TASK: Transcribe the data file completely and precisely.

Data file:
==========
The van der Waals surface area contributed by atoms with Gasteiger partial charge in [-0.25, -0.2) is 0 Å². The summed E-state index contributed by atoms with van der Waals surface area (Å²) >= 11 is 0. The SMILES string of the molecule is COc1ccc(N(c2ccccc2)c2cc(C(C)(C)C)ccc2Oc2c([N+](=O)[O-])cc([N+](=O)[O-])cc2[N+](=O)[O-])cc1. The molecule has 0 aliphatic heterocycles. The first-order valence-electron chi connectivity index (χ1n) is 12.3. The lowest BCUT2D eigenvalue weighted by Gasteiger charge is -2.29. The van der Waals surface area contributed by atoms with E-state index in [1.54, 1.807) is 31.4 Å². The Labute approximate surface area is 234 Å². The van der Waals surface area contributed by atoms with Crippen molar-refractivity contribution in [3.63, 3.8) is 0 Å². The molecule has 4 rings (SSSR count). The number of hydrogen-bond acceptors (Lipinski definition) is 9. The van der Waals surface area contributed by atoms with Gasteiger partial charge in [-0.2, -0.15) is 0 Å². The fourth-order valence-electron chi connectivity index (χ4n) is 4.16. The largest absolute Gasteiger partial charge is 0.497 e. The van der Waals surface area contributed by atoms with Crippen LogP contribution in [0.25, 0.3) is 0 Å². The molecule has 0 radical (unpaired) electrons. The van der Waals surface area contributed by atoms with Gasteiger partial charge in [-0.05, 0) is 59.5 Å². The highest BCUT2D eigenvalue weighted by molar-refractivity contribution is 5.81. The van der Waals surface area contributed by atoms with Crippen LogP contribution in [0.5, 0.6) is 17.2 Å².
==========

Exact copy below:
The van der Waals surface area contributed by atoms with Gasteiger partial charge in [-0.25, -0.2) is 0 Å². The summed E-state index contributed by atoms with van der Waals surface area (Å²) >= 11 is 0. The SMILES string of the molecule is COc1ccc(N(c2ccccc2)c2cc(C(C)(C)C)ccc2Oc2c([N+](=O)[O-])cc([N+](=O)[O-])cc2[N+](=O)[O-])cc1. The molecule has 0 aliphatic heterocycles. The first-order valence-electron chi connectivity index (χ1n) is 12.3. The lowest BCUT2D eigenvalue weighted by Gasteiger charge is -2.29. The van der Waals surface area contributed by atoms with E-state index in [1.54, 1.807) is 31.4 Å². The Labute approximate surface area is 234 Å². The van der Waals surface area contributed by atoms with Crippen molar-refractivity contribution in [3.63, 3.8) is 0 Å². The molecule has 4 rings (SSSR count). The number of hydrogen-bond acceptors (Lipinski definition) is 9. The van der Waals surface area contributed by atoms with Gasteiger partial charge in [-0.2, -0.15) is 0 Å². The fourth-order valence-electron chi connectivity index (χ4n) is 4.16. The largest absolute Gasteiger partial charge is 0.497 e. The van der Waals surface area contributed by atoms with Crippen LogP contribution in [0.25, 0.3) is 0 Å². The molecule has 0 radical (unpaired) electrons. The van der Waals surface area contributed by atoms with Gasteiger partial charge in [-0.05, 0) is 59.5 Å². The highest BCUT2D eigenvalue weighted by molar-refractivity contribution is 5.81. The van der Waals surface area contributed by atoms with Crippen LogP contribution in [0.5, 0.6) is 17.2 Å².